8 Ohio officers followed policy in Jayland Walker case, police chief says
“This was a very dynamic, dangerous and fluid event, and all officers were focused on safely apprehending the fleeing suspect,” Chief Steve Mylett stated
By Adam Ferrise
AKRON, Ohio — The eight Akron police officers who opened fire on Jayland Walker, killing the 25-year-old in a hail of bullets, will not be disciplined, the city’s outgoing police chief said Tuesday.
Steve Mylett, whose retirement from the department will be effective on Jan. 1, found that the officers’ actions during the fatal encounter were “objectively reasonable.”
The internal investigation into whether any city policies were violated came after a grand jury in April rejected criminal charges against the officers who fired 94 bullets at Walker, hitting him 45 times.
“I found that the facts and circumstances of this tragic shooting show that the officers had an objectively reasonable belief that Mr. Walker was armed and by his conduct presented an imminent risk of serious bodily injury or death to them and/or their fellow officers,” Mylett wrote in a summary of the investigation. “I also believe the special grand jury determined the officers’ use of force was not excessive when it decided against criminal charges.”
The eight officers who unloaded their guns on Walker on June 27, 2022, still have not been identified. The city repeatedly refused to release the names of the officers, citing their safety.
Walker’s family filed a lawsuit in federal court in Akron that seeks $45 million — $1 million for each bullet that hit Walker— is pending. The lawsuit said the officers’ actions were clearly excessive.
“Everyone should be encouraged to read what the Chief of Police wrote. He said Jayland’s shooting ‘was in compliance with the policies of the Akron Police Department.’ That says it all,” Walker family attorney Bobby DiCello said in a statement. “While not unexpected, it is exactly this position that makes it critical for us to continue the lawsuit on behalf of Jayland Walker’s family. In fact, it is exactly because of this position, that we look forward to moving this case further through our justice system.”
Clay Cozart, the president of Akron Fraternal Order of Police Lodge 7, said in a statement the officers’ union agreed with the findings.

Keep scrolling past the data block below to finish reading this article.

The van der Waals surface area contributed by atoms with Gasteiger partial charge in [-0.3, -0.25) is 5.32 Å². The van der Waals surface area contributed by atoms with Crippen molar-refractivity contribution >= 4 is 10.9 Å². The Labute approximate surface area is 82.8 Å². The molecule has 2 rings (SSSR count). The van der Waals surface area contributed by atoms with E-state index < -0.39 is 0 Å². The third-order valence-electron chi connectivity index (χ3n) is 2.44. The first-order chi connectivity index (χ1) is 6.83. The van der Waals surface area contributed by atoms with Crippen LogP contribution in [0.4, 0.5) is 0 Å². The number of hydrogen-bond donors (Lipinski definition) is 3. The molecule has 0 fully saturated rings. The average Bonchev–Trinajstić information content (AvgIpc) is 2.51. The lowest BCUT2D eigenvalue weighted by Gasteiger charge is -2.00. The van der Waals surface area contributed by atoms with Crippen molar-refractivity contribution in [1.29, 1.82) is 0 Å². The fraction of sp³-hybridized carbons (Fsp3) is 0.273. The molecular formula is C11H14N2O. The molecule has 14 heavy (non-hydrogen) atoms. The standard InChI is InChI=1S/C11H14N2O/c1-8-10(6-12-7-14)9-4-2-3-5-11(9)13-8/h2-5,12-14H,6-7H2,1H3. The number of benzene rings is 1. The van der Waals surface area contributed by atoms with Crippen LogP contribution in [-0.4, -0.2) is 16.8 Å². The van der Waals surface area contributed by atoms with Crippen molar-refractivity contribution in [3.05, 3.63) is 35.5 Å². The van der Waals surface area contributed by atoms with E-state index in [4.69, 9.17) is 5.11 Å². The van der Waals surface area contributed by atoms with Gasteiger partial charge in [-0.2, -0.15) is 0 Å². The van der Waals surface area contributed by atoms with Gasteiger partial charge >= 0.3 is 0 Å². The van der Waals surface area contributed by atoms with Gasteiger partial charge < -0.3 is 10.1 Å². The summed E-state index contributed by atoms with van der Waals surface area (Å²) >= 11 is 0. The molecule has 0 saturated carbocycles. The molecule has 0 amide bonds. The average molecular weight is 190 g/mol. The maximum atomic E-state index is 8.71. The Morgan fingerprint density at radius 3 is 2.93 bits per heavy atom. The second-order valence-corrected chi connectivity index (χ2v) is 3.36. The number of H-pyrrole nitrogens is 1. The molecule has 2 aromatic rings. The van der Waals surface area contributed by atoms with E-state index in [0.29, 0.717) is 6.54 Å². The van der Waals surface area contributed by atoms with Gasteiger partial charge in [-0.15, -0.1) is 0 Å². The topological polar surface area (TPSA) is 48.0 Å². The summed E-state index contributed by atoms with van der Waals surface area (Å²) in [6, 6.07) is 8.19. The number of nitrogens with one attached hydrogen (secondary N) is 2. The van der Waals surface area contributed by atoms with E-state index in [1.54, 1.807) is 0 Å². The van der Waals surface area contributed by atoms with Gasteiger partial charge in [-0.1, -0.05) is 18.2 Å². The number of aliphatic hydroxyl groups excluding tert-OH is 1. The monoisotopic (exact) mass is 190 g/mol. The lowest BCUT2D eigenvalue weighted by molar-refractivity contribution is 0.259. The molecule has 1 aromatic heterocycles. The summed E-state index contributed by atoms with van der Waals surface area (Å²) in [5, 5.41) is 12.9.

“Unfortunately, Jayland Walker created dangerous circumstances, which led to the use of deadly force,” Cozart’s statement said. “Though tragic, our officers were within the law and agency policy.”
Officers in the early morning hours tried to stop Walker’s car for a broken taillight and license-plate light. Walker initially stopped, but then he drove on an Ohio 8 entrance ramp. A gunshot was fired from Walker’s car, authorities said.
Officers chased Walker until he stopped in the parking lot of the Bridgestone Center for Research and Technology on South Main Street.
Walker got out of his car, without a weapon, and ran from officers. Investigators said he turned slightly in the officers’ direction and reached near his waistband.
Eight officers fired shots, including several who unloaded the full amount of bullets in their guns.
The shooting sent shockwaves through the city and touched off days of protests. It also led to calls by politicians, including U.S. Sen. Sherrod Brown, for the U.S. Department of Justice to investigate the shooting.
The internal investigation focused on whether the officers followed department policies. Mylett wrote that the situation was fluid and dangerous and that the officers were within policy when they fired at Walker.
Though internal investigators found that one of the officers carried an extended clip with six extra bullets the day of the shooting, Mylett wrote that the policy was “vague.” He said the officer believed he was allowed to carry an extended clip and that the officer fired less than the full amount of bullets he had in his gun.
The policy has since been changed.
Mylett also said that investigators found two officers joined the car chase without prior authorization and that officers in those cars did not immediately activate their body cameras. Mylett, however, said he did not believe the officers “intentionally violated policy.”
Mylett cleared officers of wrongdoing for driving close to Walker’s car, bumping his car door shut and trying to use Tasers on Walker before firing gunshots.
“This was a very dynamic, dangerous and fluid event, and all officers were focused on safely apprehending the fleeing suspect and when presented with a reasonably perceived life-threatening danger, (they) acted to protect themselves and their fellow officers,” Mylett wrote.